In order to avoid spreading my efforts too far, I would like to concentrate on 3 to 4 countries, to test the response to our methodology, to adapt the approach in terms of local contexts, and look for the best consortiums possible. My first two priorities are China and Morocco. In China, the thematic of sustainable cities was addressed during the recent presidential state visit by François Hollande to China, notably on the occasion of a renewed contractual agreement to co-operate on a pilot zone called Greater Wuhan (Hubei Province) with its 12 M inhabitants. There are two factors that make the Middle Empire attractive as a possible market outlet: the Chinese are aware of some mistakes they made inn planning some recent cities, built at full sped without any real global vision. Here is a place where we could demonstrate our skills, all the more so that our “urban system” corresponds fairly closely to their dual wish for harmony and balance. In the case of Morocco, certain new sustainable cities have been built there, notably integrating some complex problems in terms of mobility. I would like to see France in a position to associate our national skills to propose efficient urban areas to the Moroccans, thanks to a better integrated approach. The good marker for my mission will be to see the approach ‘exported’ by the industrialists outside the pilot areas on which I want to start.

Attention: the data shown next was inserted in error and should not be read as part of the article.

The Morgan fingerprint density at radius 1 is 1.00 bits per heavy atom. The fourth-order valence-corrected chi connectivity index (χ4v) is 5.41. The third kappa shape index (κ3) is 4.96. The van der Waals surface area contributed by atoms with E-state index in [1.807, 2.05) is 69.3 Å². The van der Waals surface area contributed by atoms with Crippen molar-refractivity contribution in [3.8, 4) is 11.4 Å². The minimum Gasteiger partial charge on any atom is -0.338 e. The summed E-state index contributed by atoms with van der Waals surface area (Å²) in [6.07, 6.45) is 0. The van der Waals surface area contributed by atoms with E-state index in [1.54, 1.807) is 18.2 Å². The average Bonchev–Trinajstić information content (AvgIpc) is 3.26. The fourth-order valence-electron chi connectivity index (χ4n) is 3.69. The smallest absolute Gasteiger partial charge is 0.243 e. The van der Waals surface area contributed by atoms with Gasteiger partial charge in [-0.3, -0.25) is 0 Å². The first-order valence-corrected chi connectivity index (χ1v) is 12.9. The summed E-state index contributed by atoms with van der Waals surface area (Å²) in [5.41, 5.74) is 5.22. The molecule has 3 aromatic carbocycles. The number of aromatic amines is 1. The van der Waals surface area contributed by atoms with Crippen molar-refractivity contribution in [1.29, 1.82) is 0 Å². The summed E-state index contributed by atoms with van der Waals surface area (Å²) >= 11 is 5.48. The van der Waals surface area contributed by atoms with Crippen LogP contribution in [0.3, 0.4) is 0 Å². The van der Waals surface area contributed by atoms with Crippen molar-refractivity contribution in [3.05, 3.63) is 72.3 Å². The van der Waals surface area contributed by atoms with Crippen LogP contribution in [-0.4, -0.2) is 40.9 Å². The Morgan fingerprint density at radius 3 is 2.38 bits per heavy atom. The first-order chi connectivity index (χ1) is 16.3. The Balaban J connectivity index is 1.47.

Did you know this ?

The sustainable city concept is taking shape in France, thanks to the impetus of the Sustainale City Plan and the French Government’s Investments for the Future incentive programme. France now has 9 show-case cities (and the list is growing: Greater Bordeaux, Greater Strasbourg, Greater Lyons, Grenobles-Alpes Connurbation, Issy-les-Moulineaux, Lille Connurbation, Marseilles Euroméditerranée, Nice Côte d’Azur Connurbation and Nantes Connurbation www.developpement-durable.go…